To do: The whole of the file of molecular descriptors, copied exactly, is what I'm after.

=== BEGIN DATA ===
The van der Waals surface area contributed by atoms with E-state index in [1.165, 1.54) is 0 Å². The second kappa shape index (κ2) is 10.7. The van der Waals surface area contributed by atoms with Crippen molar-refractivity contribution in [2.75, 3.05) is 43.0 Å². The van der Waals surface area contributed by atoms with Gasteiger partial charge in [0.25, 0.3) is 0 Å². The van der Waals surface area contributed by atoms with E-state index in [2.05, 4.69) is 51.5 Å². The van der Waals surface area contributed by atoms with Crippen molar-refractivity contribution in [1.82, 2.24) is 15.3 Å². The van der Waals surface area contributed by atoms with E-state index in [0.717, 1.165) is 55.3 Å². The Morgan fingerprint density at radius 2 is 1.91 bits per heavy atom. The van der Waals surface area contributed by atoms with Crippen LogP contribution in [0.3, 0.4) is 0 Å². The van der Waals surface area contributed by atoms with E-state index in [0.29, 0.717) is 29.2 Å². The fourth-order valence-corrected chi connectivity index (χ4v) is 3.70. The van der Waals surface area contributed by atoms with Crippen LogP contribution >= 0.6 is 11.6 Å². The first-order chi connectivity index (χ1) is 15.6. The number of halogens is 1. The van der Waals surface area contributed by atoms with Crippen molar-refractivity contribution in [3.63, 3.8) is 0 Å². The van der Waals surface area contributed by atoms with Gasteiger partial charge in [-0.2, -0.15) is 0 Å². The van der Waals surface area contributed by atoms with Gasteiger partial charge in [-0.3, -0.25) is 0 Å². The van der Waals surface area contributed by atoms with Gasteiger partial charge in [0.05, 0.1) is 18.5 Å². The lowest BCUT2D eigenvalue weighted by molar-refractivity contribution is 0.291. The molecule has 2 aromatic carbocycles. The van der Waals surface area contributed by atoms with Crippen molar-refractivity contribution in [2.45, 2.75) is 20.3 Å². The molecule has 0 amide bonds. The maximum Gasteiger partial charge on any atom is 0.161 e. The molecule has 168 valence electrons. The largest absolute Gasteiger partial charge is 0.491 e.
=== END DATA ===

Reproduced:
The van der Waals surface area contributed by atoms with E-state index in [1.165, 1.54) is 0 Å². The second kappa shape index (κ2) is 10.7. The van der Waals surface area contributed by atoms with Crippen molar-refractivity contribution in [2.75, 3.05) is 43.0 Å². The van der Waals surface area contributed by atoms with Gasteiger partial charge in [0.25, 0.3) is 0 Å². The van der Waals surface area contributed by atoms with E-state index in [2.05, 4.69) is 51.5 Å². The van der Waals surface area contributed by atoms with Crippen molar-refractivity contribution in [1.82, 2.24) is 15.3 Å². The van der Waals surface area contributed by atoms with E-state index in [0.717, 1.165) is 55.3 Å². The Morgan fingerprint density at radius 2 is 1.91 bits per heavy atom. The van der Waals surface area contributed by atoms with Crippen LogP contribution in [0.3, 0.4) is 0 Å². The van der Waals surface area contributed by atoms with E-state index in [0.29, 0.717) is 29.2 Å². The fourth-order valence-corrected chi connectivity index (χ4v) is 3.70. The van der Waals surface area contributed by atoms with Crippen LogP contribution >= 0.6 is 11.6 Å². The first-order chi connectivity index (χ1) is 15.6. The number of halogens is 1. The van der Waals surface area contributed by atoms with Crippen molar-refractivity contribution in [3.63, 3.8) is 0 Å². The van der Waals surface area contributed by atoms with Gasteiger partial charge in [-0.2, -0.15) is 0 Å². The van der Waals surface area contributed by atoms with Gasteiger partial charge in [-0.3, -0.25) is 0 Å². The van der Waals surface area contributed by atoms with Gasteiger partial charge in [0.05, 0.1) is 18.5 Å². The lowest BCUT2D eigenvalue weighted by molar-refractivity contribution is 0.291. The molecule has 2 aromatic carbocycles. The van der Waals surface area contributed by atoms with Crippen molar-refractivity contribution in [2.45, 2.75) is 20.3 Å². The molecule has 0 amide bonds. The maximum Gasteiger partial charge on any atom is 0.161 e. The molecule has 168 valence electrons. The largest absolute Gasteiger partial charge is 0.491 e.